Should Gastric Bypass Be Covered By Insurance?
In an article in the Toronto Star, a number of patients who have had bariatric or weight loss surgery. Some of these people had their surgery covered by health insurance; some have not. Those who have had their surgery covered are considered to have a chronic disease (or multiple chronic diseases) for which the surgery is considered the "cure".
What is bariatric surgery? In general, these surgeries reduce the volume of the stomach to a fraction of its current volume, and often bypass part of the intestine as well. There are several versions of what has generically become known as "gastric bypass": in fact, you could get one of four surgeries, including roux-en-y gastric bypass, mini-gastric bypass, duodenal switch, or adjustable gastric band surgery. The idea is to physically limit what the patient can eat and absorb.
This is serious surgery, but it is sometimes suggested as a cure of last resort for the morbidly obese. To be considered morbidly obese, you have to have a Body Mass Index (BMI) of more than 40. (A healthy BMI is 25 or less.)
The patients profiled are all from Ontario, Canada. Ontario has its own provincial medical insurance, which covers all residents after an initial waiting period. If you live in Ontario, you apply and you get insurance; it's pretty much that simple. The plan is called the Ontario Health Insurance Plan or OHIP. You do have to pay a medical insurance premium through your taxes of as much as $300 a year, but that's the maximum. For this small amount of money, you get medical insurance that includes doctor's visits, medical stays and surgeries -- as long as these things are OHIP approved. Generally, a procedure is either approved or not; there' s no such thing as a co-pay or deductible. By US standards, this is high end insurance.
Some of these patients had their surgery approved by OHIP and fully paid for, but others were left out in the cold. This is a challenge for those who want the surgery. In fact, I've blogged on how to get your bariatric surgery paid for by your insurer, because there are patients out there waiting and wanting this surgery.
But is obesity surgery really elective or essential? Should health insurance cover this surgery?
The patients profiled by this article all say yes. So do some of the doctors. Dr Laz Klein of Humber River Regional Hospital says that we have to look at obesity as a disease. "We have no problem treating gallbladder problems or cancer. We have to treat them all the same," says Laz. He also says that surgery works better for the morbidly obese than other weight lose methods. Ultimately, the argument is that it is much more expensive to continue to treat a morbidly obese patient than to help them get the surgery, and get them down to a normal weight again.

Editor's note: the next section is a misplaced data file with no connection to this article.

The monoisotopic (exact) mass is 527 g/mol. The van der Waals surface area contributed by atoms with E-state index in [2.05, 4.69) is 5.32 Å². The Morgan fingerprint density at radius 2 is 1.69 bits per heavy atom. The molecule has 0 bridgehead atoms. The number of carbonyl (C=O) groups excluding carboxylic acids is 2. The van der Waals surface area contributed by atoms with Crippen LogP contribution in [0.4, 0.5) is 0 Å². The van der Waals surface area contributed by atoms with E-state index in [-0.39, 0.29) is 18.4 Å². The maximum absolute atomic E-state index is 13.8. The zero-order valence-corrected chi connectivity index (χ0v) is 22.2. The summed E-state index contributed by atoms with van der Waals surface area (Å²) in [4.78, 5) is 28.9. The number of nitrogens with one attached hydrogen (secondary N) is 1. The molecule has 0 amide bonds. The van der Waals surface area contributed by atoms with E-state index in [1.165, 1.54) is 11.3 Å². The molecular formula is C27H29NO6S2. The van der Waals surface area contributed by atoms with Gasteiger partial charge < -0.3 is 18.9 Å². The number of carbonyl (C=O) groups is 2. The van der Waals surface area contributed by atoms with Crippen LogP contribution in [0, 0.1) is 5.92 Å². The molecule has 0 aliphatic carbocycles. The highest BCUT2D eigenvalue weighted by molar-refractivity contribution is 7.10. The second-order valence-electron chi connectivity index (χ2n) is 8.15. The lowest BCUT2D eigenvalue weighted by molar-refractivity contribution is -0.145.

The other argument is effectiveness. Bariatric surgeries have a much better success rate than the best
diets, which only help 2 to 3 percent of overweight people to lose weight
permanently. That alone is a significant factor for many health professionals.
Another problem for health professionals is that health care associated with obesity is estimated at a staggering $1.6 billion (Canadian) per year in Ontario alone. How can you get these costs down unless you get the weight off the patients? The answer is: you can't. The weight has to come off.
However, bariatric surgery is just a first step. The patient will forever have to carefully manage what they eat. This includes high quality nutrition plus vitamin and mineral supplements in order to keep healthy. The surgery is just one of a set of tools that the patient will have to use in order to reach their goal weight.
It's a serious decision to have one of these operations. About 1 in 200 patients will actually die from the surgery, due to complications. However, doctors point out that a death from overweight is much slower and often as painful, and that your chances of dying from a complication of overweight is 1 in 10.
Should insurance cover this surgery? From the long term perspective of the cost of treating an obese patient, the answer would seem to be yes. However, surgery needs to be coupled with support after the surgery, as patients learn to live with their new eating restrictions and deal with the (often) emotional issues that got them overweight in the first place. In fact, I recently blogged on my own weight loss journey and the cost of insurance; while I'm not morbidly obese, I am over my healthy BMI. Even though I have a lot less to lose than some, I have definitely had to put together a set of tools, and the emotional aspect is a really important part.
Here's the rub for many patients who are struggling with really severe weight problems: from the standpoint of the (initial) expense to insurance companies, most insurers would answer no to paying for these surgeries. Follow up care is also difficult to get covered. However, their policyholders are getting bigger. They are also getting older. As our population ages, and weight becomes a more significant challenge for aging bodies while those same bodies become less able to tolerate a surgery, we could see insurance rates escalate. Treating obese patients, without surgery, is not a "no cost" solution.
Given the epidemic of weight problems in our society, we need to tackle the issue of obesity now, and give people the tools they need to manage their health. This should include helping to pay for such surgeries, since we'll all see the benefit in our insurance premiums in the long run.
Monique L. Attinger